Declaration of Independence Desk
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|-||The story of the Declaration of Independence||+||The story of the Declaration of Independence needs no recounting in this brief Bicentennial footnote; the little know history of the '''writing-box or desk'''<ref>This article is based on James A. Bear, Jr., [http://tjportal.monticello.org/cgi-bin/Pwebrecon.cgi?BBID=4502 ''Monticello Keepsake,''] April 12, 1976.</ref> on which Thomas Jefferson wrote his famous document does. This box was crafted in Philadelphia in 1776 by the celebrated cabinetmaker Benjamin Randolph.<ref> One of Philadelphia's foremost carvers and cabinetmakers</ref> There is an interesting relationship between this desk and one made at Monticello nearly half a century later by the black bondsman [[John Hemmings | John Hemings]]. The relationship extends beyond the fact that Jefferson designed the Randolph piece and no doubt had a hand in the design of [[John Hemmings|Hemings']].|
|-||needs no recounting in this brief Bicentennial||+|
|-||footnote; the little know history of the writing-||+|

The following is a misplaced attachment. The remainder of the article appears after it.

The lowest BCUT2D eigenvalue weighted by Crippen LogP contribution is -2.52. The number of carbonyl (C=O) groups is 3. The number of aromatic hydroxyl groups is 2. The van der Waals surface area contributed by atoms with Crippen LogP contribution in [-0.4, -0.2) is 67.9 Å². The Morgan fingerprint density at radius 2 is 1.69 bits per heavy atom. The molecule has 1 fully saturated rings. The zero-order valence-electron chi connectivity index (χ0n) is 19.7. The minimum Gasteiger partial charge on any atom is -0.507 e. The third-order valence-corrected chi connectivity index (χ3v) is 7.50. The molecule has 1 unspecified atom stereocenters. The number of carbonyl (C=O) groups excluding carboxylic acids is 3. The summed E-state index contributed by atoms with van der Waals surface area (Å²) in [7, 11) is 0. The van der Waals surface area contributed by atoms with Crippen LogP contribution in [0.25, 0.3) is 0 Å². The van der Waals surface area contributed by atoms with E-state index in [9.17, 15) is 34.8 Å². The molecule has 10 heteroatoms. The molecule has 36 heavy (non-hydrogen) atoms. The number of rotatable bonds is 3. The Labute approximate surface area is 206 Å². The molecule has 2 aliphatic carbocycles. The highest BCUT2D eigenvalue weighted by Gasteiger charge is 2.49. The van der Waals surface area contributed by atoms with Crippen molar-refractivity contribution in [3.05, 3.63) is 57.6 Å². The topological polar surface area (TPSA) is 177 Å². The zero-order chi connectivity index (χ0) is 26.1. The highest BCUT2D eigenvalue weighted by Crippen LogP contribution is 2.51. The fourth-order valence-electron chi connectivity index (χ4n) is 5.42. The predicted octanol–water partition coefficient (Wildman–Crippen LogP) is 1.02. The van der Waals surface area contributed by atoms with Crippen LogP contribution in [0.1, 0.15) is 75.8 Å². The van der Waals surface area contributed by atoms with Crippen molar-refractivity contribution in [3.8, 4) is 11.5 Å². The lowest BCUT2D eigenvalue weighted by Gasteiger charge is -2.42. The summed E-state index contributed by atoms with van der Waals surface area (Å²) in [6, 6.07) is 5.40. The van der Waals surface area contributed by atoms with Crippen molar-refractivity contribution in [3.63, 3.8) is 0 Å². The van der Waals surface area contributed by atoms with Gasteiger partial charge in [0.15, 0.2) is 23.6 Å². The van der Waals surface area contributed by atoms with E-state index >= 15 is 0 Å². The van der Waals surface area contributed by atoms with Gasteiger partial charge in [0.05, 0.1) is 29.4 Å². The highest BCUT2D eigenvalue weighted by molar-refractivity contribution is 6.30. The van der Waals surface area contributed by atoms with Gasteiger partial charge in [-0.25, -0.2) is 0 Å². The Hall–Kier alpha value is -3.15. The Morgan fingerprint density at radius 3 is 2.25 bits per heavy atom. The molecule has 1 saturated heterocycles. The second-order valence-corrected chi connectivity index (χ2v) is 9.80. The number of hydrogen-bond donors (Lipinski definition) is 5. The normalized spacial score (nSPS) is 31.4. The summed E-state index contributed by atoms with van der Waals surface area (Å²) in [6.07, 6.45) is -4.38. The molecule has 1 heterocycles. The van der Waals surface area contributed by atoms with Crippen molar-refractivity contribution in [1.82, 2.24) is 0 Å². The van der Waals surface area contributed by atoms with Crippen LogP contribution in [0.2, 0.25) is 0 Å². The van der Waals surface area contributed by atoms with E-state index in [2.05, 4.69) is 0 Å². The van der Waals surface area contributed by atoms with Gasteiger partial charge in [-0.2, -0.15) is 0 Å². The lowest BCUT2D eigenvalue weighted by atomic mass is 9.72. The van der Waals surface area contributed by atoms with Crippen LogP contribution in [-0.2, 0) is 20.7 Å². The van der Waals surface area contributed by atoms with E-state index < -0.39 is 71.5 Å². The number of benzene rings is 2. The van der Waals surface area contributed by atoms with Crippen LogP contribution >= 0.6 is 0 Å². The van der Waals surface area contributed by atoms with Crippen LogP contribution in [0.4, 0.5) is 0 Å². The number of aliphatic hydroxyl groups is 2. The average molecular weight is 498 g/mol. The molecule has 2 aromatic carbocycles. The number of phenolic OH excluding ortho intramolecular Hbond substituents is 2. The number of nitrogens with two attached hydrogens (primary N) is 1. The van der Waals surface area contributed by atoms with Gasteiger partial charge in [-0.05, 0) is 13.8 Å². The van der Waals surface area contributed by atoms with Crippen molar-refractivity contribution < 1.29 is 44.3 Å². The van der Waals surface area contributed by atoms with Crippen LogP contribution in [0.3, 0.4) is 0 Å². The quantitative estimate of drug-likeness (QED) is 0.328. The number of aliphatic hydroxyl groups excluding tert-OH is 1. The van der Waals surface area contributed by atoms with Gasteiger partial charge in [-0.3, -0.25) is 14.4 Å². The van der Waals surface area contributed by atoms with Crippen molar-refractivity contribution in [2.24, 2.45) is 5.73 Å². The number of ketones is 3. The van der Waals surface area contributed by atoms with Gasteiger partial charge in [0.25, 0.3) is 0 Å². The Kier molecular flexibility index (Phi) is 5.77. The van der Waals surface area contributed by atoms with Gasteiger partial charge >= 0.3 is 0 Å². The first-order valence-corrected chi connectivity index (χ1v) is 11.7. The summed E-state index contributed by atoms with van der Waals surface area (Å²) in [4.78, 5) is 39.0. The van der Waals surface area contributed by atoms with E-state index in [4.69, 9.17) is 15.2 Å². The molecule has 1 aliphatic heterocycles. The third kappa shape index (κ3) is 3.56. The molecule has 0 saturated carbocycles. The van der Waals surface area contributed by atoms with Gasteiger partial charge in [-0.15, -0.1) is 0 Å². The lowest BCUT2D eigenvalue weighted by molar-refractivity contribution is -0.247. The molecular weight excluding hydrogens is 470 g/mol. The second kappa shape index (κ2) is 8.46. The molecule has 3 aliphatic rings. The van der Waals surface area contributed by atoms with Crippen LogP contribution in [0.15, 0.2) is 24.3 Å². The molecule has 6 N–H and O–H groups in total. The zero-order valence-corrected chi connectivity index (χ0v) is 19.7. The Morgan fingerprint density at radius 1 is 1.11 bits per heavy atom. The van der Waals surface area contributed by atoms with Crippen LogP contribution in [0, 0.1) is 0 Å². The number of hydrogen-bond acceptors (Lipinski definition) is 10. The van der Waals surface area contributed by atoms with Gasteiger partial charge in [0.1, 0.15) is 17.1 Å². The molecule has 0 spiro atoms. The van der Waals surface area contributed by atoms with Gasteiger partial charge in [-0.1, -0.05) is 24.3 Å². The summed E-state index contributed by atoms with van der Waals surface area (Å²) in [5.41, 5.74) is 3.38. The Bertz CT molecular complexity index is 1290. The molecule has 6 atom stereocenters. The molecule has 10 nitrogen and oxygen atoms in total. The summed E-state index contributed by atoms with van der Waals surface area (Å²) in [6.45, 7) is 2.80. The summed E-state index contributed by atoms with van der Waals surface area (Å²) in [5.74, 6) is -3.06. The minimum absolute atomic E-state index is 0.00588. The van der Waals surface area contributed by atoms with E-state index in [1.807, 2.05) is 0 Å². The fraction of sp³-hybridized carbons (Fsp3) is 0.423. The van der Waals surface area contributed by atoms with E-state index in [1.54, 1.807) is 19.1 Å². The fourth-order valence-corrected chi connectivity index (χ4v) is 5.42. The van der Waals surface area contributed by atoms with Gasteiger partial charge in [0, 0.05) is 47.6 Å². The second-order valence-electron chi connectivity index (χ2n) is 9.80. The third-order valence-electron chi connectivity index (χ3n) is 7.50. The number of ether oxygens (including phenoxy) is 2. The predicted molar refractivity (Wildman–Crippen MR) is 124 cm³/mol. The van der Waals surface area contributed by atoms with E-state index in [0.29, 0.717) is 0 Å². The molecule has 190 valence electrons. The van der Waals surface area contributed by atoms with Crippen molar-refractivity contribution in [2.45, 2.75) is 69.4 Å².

|-||box on which Thomas Jefferson wrote his||+|
|-||famous document does. This box was crafted||+|
|-||in Philadelphia in 1776 by the celebrated cabinetmaker||+|
|-||Benjamin Randolph. <ref> One of Philadelphia's foremost carvers and cabinetmakers </ref> There is an||+|
|-||interesting relationship between this desk and||+|
|-||one made at Monticello nearly half a century||+|
|-||later by the black bondsman [[John Hemmings | John Hemings]].||+|
|-||The relationship extends beyond the fact that||+|
|-||Jefferson designed the Randolph piece and no||+|
|-||doubt had a hand in the design of Hemings'.||+|
|-||Hemings, Monticello's resident craftsman,||+||[[John Hemmings|Hemings]], Monticello's resident craftsman,|
|had made a small, probably portable, desk||had made a small, probably portable, desk|
|with appropriate carving and inlay as a family||with appropriate carving and inlay as a family|
|Line 134:||Line 122:|
|this relic, for it's association with the birth of||this relic, for it's association with the birth of|
|the Great charter of our independence. Monticello.||the Great charter of our independence. Monticello.|
|-||Nov. 18. 1825."''||+||Nov. 18. 1825."|
|-||Original Author: James Bear, Jr.; originally published as a ''Monticello Keepsake'', April 12, 1976||+||==Footnotes==|
|[[Category:Monticello (House)]]||[[Category:Monticello (House)]]|
|[[Category:Personal Life]]||[[Category:Personal Life]]|
Revision as of 09:55, 20 June 2007